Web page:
Lyndsay Wise closed the Summit by offering practical advice about how organizations can clarify strategy. Formerly a consultant and industry analyst and now a solution director for Information Builders, Wise offered ideas about setting the right context for dashboards, reports, and analytics, including identifying what the cost/benefit of a decision would be and focusing on the top five key performance indicators, not hundreds of them. As for self-service BI and analytics, "know your audience," she recommended, including their ability to interpret visualizations. "Self-service means different things to different people."

Takeaway #2: Don't overlook the potential for incremental gains.

In an age of big data and data science, it's easy for organizations to get so focused on hitting the home run that they neglect opportunities for smaller improvements to user productivity and operational processes. Several speakers at the Summit advised attendees to observe where users are not getting the information they need at the right time and to use self-service BI and visual analytics to institute changes.

Melissa Pomeroy, VP and business information services manager at St. Mary's Bank, told the story of her organization's "analytics adventure" in pursuit of a single source of truth, which she considers the first step toward becoming a fully data-driven financial institution. With many users working with spreadsheets, Pomeroy's group first focused on helping these users gain speedier access to trusted data and showing them how better data presentation could improve their efficiency.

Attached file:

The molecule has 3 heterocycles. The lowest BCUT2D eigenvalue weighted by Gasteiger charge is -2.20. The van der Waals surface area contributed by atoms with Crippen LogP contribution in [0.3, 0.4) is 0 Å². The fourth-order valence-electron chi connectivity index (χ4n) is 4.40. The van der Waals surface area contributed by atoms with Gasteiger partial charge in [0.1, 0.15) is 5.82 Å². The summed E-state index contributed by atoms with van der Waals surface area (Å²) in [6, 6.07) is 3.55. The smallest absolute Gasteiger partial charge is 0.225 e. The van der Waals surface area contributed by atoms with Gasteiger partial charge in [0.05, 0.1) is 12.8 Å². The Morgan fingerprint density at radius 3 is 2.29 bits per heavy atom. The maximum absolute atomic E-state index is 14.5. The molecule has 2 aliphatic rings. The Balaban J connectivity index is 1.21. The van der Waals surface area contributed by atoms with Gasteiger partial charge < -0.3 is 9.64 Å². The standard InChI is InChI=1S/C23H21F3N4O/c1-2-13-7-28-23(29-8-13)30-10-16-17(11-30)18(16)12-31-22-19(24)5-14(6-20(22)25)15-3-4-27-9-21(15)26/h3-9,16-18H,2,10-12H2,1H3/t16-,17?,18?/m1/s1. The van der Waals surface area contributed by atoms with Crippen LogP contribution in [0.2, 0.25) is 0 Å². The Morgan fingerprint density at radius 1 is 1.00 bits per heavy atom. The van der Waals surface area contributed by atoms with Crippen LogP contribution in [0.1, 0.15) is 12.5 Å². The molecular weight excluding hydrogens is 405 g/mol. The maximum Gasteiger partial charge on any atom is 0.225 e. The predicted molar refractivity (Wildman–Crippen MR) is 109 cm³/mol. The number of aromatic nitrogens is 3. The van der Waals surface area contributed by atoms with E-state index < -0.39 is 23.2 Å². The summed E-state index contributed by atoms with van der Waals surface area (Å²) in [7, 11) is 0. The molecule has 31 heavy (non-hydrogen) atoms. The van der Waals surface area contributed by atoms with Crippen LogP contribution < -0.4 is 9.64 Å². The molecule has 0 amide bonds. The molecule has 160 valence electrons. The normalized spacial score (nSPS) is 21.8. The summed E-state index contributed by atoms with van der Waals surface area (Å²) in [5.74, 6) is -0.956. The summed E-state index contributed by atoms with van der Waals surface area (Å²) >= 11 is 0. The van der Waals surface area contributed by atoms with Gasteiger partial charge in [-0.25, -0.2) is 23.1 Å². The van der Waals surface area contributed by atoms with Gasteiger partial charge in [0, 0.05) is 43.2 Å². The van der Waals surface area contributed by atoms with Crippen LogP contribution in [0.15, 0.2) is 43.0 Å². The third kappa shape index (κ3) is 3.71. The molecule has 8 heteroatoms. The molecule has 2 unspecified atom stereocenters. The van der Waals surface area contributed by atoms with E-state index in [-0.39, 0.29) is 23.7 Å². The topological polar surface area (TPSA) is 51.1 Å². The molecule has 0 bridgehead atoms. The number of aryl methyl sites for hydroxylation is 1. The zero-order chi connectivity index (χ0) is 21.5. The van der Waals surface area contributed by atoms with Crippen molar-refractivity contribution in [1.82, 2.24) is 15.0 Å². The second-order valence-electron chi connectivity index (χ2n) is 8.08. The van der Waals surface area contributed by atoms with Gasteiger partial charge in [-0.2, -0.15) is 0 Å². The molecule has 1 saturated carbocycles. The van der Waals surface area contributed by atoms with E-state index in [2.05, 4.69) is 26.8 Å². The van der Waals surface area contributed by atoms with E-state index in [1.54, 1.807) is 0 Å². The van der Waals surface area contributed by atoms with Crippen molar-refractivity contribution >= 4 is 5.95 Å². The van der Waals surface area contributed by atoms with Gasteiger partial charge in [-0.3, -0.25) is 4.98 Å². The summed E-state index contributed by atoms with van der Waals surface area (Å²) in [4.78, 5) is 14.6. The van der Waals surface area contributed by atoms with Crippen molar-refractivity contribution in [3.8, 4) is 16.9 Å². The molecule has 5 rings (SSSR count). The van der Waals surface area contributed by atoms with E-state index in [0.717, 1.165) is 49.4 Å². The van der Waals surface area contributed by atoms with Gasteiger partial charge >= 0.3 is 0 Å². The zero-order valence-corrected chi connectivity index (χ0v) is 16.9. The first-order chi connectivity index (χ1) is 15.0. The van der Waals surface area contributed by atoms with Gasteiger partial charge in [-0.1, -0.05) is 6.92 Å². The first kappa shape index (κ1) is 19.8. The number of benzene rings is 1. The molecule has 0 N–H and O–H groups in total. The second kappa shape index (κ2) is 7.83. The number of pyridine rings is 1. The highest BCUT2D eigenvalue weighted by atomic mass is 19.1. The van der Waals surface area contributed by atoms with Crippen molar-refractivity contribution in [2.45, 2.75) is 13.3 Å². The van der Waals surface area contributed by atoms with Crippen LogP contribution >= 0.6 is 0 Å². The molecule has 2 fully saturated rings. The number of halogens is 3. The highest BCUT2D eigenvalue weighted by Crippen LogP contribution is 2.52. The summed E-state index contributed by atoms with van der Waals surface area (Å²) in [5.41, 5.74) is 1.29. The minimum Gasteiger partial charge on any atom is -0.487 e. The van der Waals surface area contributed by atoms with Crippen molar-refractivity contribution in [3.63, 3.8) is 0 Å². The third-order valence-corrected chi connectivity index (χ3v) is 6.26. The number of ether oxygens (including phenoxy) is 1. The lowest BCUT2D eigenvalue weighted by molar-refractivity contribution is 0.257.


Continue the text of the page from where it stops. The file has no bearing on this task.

Her group employed visual analytics tools to improve data quality, assigned data stewards in each department to improve data quality and reporting standards, and set governance policies to hold business-side data owners more accountable for their data. She described how her organization is now able to move forward -- step by step -- toward more advanced types of analytics.

The Summit's Tuesday keynote featured Laura Rea Dickey, CEO of Dickey's Barbecue Restaurants, Inc. Dickey has a background in marketing and information technology, including serving as the company's CIO for eight years. Her understanding of the importance of good coordination between business and IT has been key to the company's advancement in using BI reporting and analytics to improve supply chain management, operations, and business performance. She described the challenges of providing the right information at the right time to franchisees, managers, and even barbecue pit masters.

She demonstrated how the company is moving to voice services; implementing technology from iOLAP, Dickey's connects BI and analytics with Amazon Alexa, allowing store personnel to ask queries and get immediate answers about supplies, customer patterns, and more. The improvement to information access is enabling stores to operate with great knowledge and efficiency, which is critical in a low-margin business, she said.